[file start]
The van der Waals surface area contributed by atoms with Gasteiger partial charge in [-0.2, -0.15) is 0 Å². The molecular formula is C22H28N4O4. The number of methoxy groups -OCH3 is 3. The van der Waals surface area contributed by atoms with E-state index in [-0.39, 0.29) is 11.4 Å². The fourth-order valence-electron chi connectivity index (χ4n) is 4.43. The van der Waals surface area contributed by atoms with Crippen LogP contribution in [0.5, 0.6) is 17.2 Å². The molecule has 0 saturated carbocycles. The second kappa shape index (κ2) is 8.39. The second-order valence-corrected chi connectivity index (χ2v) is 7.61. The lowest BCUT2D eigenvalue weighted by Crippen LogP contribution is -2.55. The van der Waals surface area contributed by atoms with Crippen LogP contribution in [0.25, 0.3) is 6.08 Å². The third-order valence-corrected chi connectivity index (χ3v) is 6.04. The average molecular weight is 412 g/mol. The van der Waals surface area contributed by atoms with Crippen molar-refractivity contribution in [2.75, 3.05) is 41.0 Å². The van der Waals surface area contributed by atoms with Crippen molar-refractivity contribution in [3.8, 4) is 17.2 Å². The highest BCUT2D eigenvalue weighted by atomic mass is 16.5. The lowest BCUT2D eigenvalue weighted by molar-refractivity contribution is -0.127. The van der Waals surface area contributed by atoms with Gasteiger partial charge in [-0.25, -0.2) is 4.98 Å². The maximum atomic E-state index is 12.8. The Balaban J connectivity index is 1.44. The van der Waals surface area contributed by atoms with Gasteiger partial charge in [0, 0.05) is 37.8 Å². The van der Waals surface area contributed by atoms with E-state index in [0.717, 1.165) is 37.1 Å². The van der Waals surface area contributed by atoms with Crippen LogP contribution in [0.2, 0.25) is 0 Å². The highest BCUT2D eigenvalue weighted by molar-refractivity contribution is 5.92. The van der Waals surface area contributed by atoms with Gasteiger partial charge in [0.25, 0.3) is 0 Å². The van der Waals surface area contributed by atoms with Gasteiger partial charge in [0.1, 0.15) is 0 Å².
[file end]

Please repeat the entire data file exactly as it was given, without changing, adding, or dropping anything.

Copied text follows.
The van der Waals surface area contributed by atoms with Gasteiger partial charge in [-0.2, -0.15) is 0 Å². The molecular formula is C22H28N4O4. The number of methoxy groups -OCH3 is 3. The van der Waals surface area contributed by atoms with E-state index in [-0.39, 0.29) is 11.4 Å². The fourth-order valence-electron chi connectivity index (χ4n) is 4.43. The van der Waals surface area contributed by atoms with Crippen LogP contribution in [0.5, 0.6) is 17.2 Å². The molecule has 0 saturated carbocycles. The second kappa shape index (κ2) is 8.39. The second-order valence-corrected chi connectivity index (χ2v) is 7.61. The lowest BCUT2D eigenvalue weighted by Crippen LogP contribution is -2.55. The van der Waals surface area contributed by atoms with Crippen LogP contribution in [0.25, 0.3) is 6.08 Å². The third-order valence-corrected chi connectivity index (χ3v) is 6.04. The average molecular weight is 412 g/mol. The van der Waals surface area contributed by atoms with Crippen molar-refractivity contribution in [2.75, 3.05) is 41.0 Å². The van der Waals surface area contributed by atoms with Crippen molar-refractivity contribution in [3.8, 4) is 17.2 Å². The highest BCUT2D eigenvalue weighted by atomic mass is 16.5. The lowest BCUT2D eigenvalue weighted by molar-refractivity contribution is -0.127. The van der Waals surface area contributed by atoms with Gasteiger partial charge in [-0.25, -0.2) is 4.98 Å². The maximum atomic E-state index is 12.8. The Balaban J connectivity index is 1.44. The van der Waals surface area contributed by atoms with Gasteiger partial charge in [0, 0.05) is 37.8 Å². The van der Waals surface area contributed by atoms with E-state index in [0.717, 1.165) is 37.1 Å². The van der Waals surface area contributed by atoms with Crippen LogP contribution in [0.2, 0.25) is 0 Å². The highest BCUT2D eigenvalue weighted by molar-refractivity contribution is 5.92. The van der Waals surface area contributed by atoms with Gasteiger partial charge in [0.25, 0.3) is 0 Å². The van der Waals surface area contributed by atoms with Gasteiger partial charge in [0.1, 0.15) is 0 Å².